When two snakes fight, it can be hard to work out who’s winning. “They’re both wound together, just two tubes wrestling,” says David Penning, from the University of Louisiana at Lafayette. But if one of the combatants is a kingsnake, then all you have to do is wait. The kingsnake will be the one left slithering.
These animals get their name because they specialize in killing other snakes. They’ll take rodents, lizards, and birds as well, but snakes account for a quarter of their diet. They do so by constriction—wrapping their coils around their opponent and squeezing so hard that they trigger cardiac arrest.1
The kingsnake will launch itself at, say, a ratsnake, bite it, and throw some coils around. Then it inches its way toward the victim’s head, alternating between shifting its bite and adding more coils. The ratsnake tries to escape, but almost never does. Penning has now watched hundreds of these bouts, and “it never ever seemed like the kingsnake is in trouble,” he says. Unless it’s a juvenile that has inadvisedly picked on a target several times its size, it always wins. And, to Penning, that made no sense.
Typically, when scientists study constrictors, they look at big ones like pythons or boa constrictors, as they attack mice or rats. “Big snakes are strong predators; small mammals don’t do well when squeezed,” says Penning. “Rarely is someone surprised when the snake wins that scenario.” But kingsnakes will successfully constrict victims that are the same size or bigger, and that are also constrictors. How do you kill something that’s larger than you, using the very same method that it uses to kill? Why don’t kingsnakes ever get counter-constricted?
To find out, Penning and his colleague Brad Moon taped pressure gauges to pre-killed rodents, and then offered them to kingsnakes and ratsnakes—182 individuals from six different species. And they found a clear pattern: The kingsnakes exert about twice as much pressure as the ratsnakes. They look similar from the outside, but they somehow squeeze much harder. Why?
Penning and Moon ruled out two possibilities. They dissected several museum specimens and showed that kingsnakes are no more muscular2
than ratsnakes. They measured how strongly the snakes can pull against a restraint, and found that neither group is better at escaping than the other.
They suspect that kingsnakes instead are stronger because they throw more efficient coils around their prey. “The peer reviewers preferred ‘spring-like’, but I call it the ‘curly-fry pattern,’” says Penning. “It’s an elegant, tight coil. Whereas the ratsnakes look like someone dropped spaghetti on something. They squeeze in a really haphazard way.” Perhaps that’s why they’re so bad at regicide.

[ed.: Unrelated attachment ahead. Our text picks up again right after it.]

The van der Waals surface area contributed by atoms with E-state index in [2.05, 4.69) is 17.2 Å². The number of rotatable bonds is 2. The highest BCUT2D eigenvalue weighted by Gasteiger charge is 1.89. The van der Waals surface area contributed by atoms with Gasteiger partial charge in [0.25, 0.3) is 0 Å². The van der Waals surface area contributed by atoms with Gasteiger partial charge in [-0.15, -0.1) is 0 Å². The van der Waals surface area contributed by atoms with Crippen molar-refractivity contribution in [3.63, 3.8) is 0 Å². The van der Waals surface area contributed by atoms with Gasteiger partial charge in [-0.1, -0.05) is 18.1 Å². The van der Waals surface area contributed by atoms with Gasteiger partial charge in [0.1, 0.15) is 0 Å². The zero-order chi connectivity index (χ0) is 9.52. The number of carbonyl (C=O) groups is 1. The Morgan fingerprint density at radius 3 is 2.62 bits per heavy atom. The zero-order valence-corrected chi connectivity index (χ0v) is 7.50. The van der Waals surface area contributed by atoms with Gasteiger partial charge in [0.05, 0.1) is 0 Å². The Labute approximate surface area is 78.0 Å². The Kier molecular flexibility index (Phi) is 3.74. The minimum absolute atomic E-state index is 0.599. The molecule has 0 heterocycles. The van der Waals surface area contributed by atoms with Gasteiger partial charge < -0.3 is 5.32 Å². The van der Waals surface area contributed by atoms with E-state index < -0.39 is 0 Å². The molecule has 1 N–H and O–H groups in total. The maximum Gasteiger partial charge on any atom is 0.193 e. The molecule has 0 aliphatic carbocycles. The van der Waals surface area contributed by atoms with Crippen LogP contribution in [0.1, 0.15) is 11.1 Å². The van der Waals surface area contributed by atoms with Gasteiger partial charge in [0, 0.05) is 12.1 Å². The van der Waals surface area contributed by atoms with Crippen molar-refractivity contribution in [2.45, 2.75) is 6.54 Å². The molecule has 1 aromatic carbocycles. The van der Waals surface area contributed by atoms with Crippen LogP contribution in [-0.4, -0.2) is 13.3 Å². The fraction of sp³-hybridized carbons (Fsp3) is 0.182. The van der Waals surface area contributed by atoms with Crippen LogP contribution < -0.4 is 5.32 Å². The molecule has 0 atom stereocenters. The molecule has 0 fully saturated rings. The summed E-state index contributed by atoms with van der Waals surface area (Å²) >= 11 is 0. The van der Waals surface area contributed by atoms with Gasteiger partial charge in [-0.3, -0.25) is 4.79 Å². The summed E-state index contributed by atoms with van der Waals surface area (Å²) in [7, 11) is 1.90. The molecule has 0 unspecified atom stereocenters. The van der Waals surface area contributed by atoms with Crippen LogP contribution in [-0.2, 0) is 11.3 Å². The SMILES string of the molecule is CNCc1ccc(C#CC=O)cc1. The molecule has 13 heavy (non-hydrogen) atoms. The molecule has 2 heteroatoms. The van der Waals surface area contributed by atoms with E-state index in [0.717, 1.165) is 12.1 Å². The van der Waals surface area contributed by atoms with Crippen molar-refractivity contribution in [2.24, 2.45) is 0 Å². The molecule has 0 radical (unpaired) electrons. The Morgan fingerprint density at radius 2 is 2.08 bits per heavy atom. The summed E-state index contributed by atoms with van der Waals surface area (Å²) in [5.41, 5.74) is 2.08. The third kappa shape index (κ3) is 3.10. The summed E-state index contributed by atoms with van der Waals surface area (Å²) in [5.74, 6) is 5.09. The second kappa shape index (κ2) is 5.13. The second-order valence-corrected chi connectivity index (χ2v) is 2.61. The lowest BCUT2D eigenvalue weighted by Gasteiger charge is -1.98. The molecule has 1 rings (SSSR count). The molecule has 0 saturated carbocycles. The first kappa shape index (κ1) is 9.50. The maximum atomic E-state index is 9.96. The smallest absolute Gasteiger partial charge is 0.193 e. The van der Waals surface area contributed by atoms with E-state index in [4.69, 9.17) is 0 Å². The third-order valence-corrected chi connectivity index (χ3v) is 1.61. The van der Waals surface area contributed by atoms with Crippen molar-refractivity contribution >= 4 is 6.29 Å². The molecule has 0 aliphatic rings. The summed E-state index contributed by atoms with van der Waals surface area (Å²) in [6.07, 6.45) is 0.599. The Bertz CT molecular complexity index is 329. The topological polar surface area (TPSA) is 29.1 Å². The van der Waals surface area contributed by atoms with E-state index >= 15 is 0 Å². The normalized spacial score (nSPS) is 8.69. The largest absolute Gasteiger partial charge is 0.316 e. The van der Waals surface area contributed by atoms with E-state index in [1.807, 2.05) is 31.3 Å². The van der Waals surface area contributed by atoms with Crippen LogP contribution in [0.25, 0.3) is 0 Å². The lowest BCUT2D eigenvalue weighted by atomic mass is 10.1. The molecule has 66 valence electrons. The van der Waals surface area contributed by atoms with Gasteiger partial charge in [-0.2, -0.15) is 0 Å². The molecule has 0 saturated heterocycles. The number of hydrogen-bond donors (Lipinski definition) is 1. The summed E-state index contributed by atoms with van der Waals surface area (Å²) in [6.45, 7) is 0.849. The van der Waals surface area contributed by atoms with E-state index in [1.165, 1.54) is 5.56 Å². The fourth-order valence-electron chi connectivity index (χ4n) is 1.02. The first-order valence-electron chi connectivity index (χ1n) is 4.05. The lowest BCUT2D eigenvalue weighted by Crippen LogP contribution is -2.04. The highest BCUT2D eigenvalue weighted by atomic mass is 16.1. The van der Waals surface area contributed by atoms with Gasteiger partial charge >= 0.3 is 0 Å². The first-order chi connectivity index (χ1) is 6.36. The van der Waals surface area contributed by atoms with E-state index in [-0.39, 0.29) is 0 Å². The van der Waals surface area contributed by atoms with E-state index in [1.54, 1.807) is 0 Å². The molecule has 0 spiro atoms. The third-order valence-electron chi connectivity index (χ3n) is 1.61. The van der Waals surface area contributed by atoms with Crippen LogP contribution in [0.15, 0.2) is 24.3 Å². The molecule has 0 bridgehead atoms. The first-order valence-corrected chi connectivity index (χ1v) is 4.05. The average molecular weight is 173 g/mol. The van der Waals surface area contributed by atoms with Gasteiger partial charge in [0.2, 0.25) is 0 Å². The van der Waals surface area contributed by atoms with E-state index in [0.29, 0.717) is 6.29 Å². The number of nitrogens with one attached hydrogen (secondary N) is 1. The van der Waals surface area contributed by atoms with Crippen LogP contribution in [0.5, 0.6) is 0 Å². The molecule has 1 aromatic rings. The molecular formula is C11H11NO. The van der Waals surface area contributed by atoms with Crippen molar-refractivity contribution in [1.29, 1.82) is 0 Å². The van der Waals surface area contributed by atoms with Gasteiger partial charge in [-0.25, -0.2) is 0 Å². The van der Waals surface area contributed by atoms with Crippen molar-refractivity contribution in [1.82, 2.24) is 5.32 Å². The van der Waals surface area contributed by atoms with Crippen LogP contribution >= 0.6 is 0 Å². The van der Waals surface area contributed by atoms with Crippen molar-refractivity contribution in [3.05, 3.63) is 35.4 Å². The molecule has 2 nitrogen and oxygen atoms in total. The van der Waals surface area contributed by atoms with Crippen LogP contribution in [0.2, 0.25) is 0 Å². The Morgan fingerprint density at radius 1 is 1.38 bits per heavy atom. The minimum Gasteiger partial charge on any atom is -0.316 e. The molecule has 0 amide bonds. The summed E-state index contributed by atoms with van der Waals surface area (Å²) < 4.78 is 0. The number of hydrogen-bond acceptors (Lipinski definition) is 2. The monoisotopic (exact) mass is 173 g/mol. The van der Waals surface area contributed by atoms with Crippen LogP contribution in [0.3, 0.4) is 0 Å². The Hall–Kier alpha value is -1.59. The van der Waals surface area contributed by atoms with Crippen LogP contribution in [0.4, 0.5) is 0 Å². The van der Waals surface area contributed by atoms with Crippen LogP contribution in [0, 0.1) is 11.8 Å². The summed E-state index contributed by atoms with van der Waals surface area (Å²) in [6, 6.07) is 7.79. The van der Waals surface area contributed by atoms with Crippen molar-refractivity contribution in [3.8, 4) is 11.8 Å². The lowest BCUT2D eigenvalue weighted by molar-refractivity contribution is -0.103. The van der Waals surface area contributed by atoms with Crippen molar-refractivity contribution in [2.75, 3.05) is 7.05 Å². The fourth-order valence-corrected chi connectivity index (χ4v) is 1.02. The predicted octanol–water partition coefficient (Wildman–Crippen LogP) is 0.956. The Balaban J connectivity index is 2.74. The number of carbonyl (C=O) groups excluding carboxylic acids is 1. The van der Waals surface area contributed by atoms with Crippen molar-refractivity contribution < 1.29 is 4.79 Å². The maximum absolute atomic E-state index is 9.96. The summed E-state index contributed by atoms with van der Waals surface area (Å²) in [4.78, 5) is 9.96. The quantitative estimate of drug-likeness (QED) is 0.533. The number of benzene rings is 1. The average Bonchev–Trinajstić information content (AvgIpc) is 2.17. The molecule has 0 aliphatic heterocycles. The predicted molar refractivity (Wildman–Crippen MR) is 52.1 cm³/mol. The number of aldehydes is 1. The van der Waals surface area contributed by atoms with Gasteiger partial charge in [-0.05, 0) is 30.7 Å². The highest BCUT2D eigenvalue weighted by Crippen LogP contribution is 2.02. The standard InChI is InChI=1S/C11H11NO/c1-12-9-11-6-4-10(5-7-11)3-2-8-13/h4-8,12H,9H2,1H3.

“I like that this study is driven by a novel idea, rather than by technology,” says Kate Jackson, from Whitman College. “The techniques used are relatively simple and the experiment could have been done long ago—only nobody had thought to take this approach until now.”
Penning next wants to check if the kingsnake’s coils really are more efficient, or whether there are subtler differences in their muscles. They may be the same size as a ratsnake’s, but could they generate more force? And what accounts for their phenomenal stamina? A typical fight can be over in a few minutes, but if the kingsnake is inexperienced, the wrestling can go on for six to seven hours. “Olympic wrestling bouts takes a few minutes,” says Penning. “This is like someone trying to do extreme weightlifting for hours.”
That same stamina also allows kingsnakes to easily overpower rattlesnakes, cottonmouths, and copperheads, which get exhausted after a few minutes of activity. Kingsnakes are immune to these vipers’ venom, so the vipers don’t strike—that would leave their heads exposed. Instead, they lift up their mid-sections and try to body-slam their attackers. That rarely works. Even these vipers, which we consider to be among the deadliest of snakes, cannot dethrone the kings.